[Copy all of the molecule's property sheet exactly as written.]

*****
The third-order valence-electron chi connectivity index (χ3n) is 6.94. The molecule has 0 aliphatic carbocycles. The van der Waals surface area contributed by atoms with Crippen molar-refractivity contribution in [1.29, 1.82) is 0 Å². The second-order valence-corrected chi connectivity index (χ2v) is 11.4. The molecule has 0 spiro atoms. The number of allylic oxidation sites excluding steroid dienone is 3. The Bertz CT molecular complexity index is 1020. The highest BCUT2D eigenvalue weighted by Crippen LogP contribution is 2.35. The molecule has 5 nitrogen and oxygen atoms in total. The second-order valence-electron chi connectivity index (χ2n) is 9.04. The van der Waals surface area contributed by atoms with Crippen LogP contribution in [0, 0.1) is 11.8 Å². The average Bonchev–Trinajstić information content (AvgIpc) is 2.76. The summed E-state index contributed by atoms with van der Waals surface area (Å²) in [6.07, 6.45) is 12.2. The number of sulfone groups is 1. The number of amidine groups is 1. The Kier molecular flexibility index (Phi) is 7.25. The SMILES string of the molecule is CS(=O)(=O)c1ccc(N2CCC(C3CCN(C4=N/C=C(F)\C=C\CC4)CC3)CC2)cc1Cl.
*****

The third-order valence-electron chi connectivity index (χ3n) is 6.94. The molecule has 0 aliphatic carbocycles. The van der Waals surface area contributed by atoms with Crippen molar-refractivity contribution in [1.29, 1.82) is 0 Å². The second-order valence-corrected chi connectivity index (χ2v) is 11.4. The molecule has 0 spiro atoms. The number of allylic oxidation sites excluding steroid dienone is 3. The Bertz CT molecular complexity index is 1020. The highest BCUT2D eigenvalue weighted by Crippen LogP contribution is 2.35. The molecule has 5 nitrogen and oxygen atoms in total. The second-order valence-electron chi connectivity index (χ2n) is 9.04. The van der Waals surface area contributed by atoms with Crippen LogP contribution in [0, 0.1) is 11.8 Å². The average Bonchev–Trinajstić information content (AvgIpc) is 2.76. The summed E-state index contributed by atoms with van der Waals surface area (Å²) in [6.07, 6.45) is 12.2. The number of sulfone groups is 1. The number of amidine groups is 1. The Kier molecular flexibility index (Phi) is 7.25. The SMILES string of the molecule is CS(=O)(=O)c1ccc(N2CCC(C3CCN(C4=N/C=C(F)\C=C\CC4)CC3)CC2)cc1Cl.